Lines 310-375 from Canto III of “The Hasty Pudding” by Joel Barlow

I leave them to their feast. There still belong
More useful matters to my faithful song.
For rules there are, though ne’er unfolded yet,
Nice rules and wise, how pudding should be ate.

Some with molasses grace the luscious treat,
And mix, like bards, the useful and the sweet,
A wholesome dish, and well deserving praise,
A great resource in those bleak wintry days,
When the chill’d earth lies buried deep in snow,
And raging Boreas dries the shivering cow.

Blest cow! thy praise shall still my notes employ,
Great source of health, the only source of joy;
Mother of Egypt’s god,—but sure, for me,
Were I to leave my God, I’d worship thee.
How oft thy teats these pious hands have press’d!
How oft thy bounties prove my only feast!
How oft I’ve fed thee with my favorite grain!
And roar’d, like thee, to see thy children slain!

Ye swains who know her various worth to prize,
Ah! house her well from winter’s angry skies.
Potatoes, pumpkins, should her sadness cheer,
Corn from your crib, and mashes from your beer;
When spring returns, she’ll well acquit the loan,
And nurse at once your infants and her own.

Milk then with pudding I should always choose;
To this in future I confine my muse,
Till she in haste some further hints unfold,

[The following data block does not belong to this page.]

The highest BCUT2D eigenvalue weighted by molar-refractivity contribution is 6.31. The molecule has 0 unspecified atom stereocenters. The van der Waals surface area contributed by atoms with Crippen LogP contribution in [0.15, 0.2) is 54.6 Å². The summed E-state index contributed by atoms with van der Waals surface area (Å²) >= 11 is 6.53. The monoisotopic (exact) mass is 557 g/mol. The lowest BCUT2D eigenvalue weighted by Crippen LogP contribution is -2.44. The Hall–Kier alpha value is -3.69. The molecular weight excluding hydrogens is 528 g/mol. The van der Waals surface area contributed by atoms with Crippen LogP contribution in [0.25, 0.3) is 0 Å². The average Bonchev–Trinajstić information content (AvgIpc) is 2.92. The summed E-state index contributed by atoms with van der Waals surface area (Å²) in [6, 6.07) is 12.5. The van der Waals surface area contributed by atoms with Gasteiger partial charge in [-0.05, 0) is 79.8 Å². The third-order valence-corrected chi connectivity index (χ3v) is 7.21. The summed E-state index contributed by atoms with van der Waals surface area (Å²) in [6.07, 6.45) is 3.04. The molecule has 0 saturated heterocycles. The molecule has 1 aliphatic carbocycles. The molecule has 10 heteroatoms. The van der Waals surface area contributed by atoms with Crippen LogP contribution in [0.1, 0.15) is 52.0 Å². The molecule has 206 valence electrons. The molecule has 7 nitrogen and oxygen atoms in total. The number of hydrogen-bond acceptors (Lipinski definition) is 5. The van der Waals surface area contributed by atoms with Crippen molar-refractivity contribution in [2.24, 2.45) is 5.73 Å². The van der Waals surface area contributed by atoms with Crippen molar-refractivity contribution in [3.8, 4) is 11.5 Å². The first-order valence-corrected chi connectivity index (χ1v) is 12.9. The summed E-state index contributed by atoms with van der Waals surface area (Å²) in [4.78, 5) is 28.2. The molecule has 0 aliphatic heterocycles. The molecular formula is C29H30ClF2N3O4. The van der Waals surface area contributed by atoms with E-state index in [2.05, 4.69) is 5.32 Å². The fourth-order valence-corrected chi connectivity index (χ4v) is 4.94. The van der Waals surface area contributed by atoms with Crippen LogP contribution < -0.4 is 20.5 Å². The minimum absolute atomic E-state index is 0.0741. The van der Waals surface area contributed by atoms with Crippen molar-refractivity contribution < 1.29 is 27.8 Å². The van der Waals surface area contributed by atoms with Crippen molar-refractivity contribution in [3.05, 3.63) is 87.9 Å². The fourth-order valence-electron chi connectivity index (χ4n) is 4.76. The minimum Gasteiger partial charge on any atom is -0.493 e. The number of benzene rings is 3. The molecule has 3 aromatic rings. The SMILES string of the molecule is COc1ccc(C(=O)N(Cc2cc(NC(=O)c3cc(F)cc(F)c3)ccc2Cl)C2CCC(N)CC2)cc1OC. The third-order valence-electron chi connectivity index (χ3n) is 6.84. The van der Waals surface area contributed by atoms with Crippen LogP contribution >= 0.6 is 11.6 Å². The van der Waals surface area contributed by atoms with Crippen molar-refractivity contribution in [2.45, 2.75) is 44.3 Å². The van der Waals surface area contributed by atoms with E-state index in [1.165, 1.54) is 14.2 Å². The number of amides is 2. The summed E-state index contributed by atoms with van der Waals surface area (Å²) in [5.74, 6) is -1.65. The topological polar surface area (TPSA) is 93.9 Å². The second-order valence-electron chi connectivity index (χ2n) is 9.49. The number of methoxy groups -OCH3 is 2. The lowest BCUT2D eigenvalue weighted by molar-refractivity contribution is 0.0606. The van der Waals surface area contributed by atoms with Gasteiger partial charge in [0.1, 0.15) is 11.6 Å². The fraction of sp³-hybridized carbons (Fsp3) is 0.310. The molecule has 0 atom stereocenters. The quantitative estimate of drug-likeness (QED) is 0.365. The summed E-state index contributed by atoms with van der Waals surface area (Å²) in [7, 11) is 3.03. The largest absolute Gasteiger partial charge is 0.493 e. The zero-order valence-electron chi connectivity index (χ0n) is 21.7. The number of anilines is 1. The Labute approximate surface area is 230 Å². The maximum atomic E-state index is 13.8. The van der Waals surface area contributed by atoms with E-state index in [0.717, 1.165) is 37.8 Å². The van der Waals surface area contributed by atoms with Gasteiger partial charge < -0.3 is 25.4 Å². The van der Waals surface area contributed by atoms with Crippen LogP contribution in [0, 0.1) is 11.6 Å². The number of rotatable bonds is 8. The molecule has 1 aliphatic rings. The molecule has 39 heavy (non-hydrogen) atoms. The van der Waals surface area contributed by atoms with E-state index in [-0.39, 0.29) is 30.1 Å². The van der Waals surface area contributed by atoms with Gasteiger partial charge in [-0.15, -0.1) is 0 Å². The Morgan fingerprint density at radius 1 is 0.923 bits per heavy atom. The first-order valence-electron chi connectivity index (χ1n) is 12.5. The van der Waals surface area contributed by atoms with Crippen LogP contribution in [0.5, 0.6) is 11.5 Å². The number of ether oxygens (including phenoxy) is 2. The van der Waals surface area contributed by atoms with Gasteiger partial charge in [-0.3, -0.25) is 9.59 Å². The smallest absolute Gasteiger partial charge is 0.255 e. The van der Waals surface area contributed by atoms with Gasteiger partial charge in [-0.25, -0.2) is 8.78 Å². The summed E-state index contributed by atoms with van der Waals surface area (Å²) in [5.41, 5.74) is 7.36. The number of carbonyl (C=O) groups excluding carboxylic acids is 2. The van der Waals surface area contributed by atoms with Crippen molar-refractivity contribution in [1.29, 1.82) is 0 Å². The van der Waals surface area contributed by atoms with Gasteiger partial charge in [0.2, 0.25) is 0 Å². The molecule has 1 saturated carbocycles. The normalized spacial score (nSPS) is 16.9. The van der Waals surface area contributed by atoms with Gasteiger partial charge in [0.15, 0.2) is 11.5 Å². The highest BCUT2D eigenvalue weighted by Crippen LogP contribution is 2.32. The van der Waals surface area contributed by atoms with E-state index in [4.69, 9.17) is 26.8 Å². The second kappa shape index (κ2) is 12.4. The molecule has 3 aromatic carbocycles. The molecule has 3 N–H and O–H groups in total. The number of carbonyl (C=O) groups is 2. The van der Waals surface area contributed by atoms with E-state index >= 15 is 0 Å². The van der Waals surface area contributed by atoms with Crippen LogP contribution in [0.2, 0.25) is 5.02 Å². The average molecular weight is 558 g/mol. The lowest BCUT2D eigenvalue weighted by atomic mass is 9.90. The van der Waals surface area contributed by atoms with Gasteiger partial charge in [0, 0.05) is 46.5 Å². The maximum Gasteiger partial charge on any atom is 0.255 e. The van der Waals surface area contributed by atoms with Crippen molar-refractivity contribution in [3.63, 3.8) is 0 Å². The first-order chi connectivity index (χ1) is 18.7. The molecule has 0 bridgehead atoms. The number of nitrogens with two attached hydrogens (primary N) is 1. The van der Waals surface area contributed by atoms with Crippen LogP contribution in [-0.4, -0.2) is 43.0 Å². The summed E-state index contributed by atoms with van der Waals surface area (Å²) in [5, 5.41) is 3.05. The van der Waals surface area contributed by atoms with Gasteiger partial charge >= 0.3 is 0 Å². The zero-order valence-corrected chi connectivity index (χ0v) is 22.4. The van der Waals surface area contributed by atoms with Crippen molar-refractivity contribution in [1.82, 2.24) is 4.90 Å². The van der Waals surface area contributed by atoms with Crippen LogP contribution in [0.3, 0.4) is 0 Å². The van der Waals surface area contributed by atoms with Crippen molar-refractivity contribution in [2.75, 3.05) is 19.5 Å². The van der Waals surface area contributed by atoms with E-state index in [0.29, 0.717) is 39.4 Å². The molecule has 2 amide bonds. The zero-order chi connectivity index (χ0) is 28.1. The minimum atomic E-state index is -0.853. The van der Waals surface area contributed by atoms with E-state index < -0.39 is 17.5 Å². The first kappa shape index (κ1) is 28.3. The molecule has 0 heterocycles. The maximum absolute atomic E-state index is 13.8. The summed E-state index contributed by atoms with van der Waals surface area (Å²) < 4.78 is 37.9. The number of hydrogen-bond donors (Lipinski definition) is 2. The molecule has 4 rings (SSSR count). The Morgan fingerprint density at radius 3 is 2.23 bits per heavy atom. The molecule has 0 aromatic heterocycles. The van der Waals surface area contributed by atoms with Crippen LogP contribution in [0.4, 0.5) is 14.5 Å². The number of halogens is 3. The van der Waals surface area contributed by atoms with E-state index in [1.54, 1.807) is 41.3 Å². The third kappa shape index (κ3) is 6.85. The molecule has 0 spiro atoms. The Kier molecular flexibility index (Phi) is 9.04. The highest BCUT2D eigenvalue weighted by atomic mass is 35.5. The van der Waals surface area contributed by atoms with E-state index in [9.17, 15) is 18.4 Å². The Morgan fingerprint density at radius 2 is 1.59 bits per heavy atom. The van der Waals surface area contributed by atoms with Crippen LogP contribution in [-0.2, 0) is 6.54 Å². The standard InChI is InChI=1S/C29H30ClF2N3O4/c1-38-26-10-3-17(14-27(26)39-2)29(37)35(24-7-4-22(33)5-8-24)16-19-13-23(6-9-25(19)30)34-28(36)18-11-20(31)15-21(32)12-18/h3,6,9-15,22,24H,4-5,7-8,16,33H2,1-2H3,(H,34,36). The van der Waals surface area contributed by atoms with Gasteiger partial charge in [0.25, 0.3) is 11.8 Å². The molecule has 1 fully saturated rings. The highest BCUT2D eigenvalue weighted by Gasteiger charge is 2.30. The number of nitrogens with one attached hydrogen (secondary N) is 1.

Good for the young, nor useless to the old.
First in your bowl the milk abundant take,
Then drop with care along the silver lake
Your flakes of pudding; these at first will hide
Their little bulk beneath the swelling tide;
But when their growing mass no more can sink,
When the soft island looms above the brink,
Then check your hand; you’ve got the portion due,
So taught my sire, and what he taught is true.

There is a choice in spoons. Though small appear
The nice distinction, yet to me ’tis clear.
The deep bowl’d Gallic spoon, contrived to scoop
In ample draughts the thin diluted soup,
Performs not well in those substantial things,
Whose mass adhesive to the metal clings;
Where the strong labial muscles must embrace,
The gentle curve, and sweep the hollow space.
With ease to enter and discharge the freight,
A bowl less concave, but still more dilate,
Becomes the pudding best. The shape, the size,
A secret rests, unknown to vulgar eyes.
Experienced feeders can alone impart
A rule so much above the lore of art.
These tuneful lips that thousand spoons have tried,
With just precision could the point decide.
Though not in song; the muse but poorly shines
In cones, and cubes, and geometric lines;
Yet the true form, as near as she can tell,
Is that small section of a goose egg shell,
Which in two equal portions shall divide
The distance from the centre to the side.

Fear not to slaver; ’tis no deadly sin:—
Like the free Frenchman, from your joyous chin
Suspend the ready napkin; or like me,
Poise with one hand your bowl upon your knee;
Just in the zenith your wise head project,
Your full spoon, rising in a line direct,
Bold as a bucket, heed no drops that fall,
The wide mouth’d bowl will surely catch them all!

From: http://www.bartleby.com/400/poem/608.html

Date: 1793

By: Joel Barlow (1754-1812)

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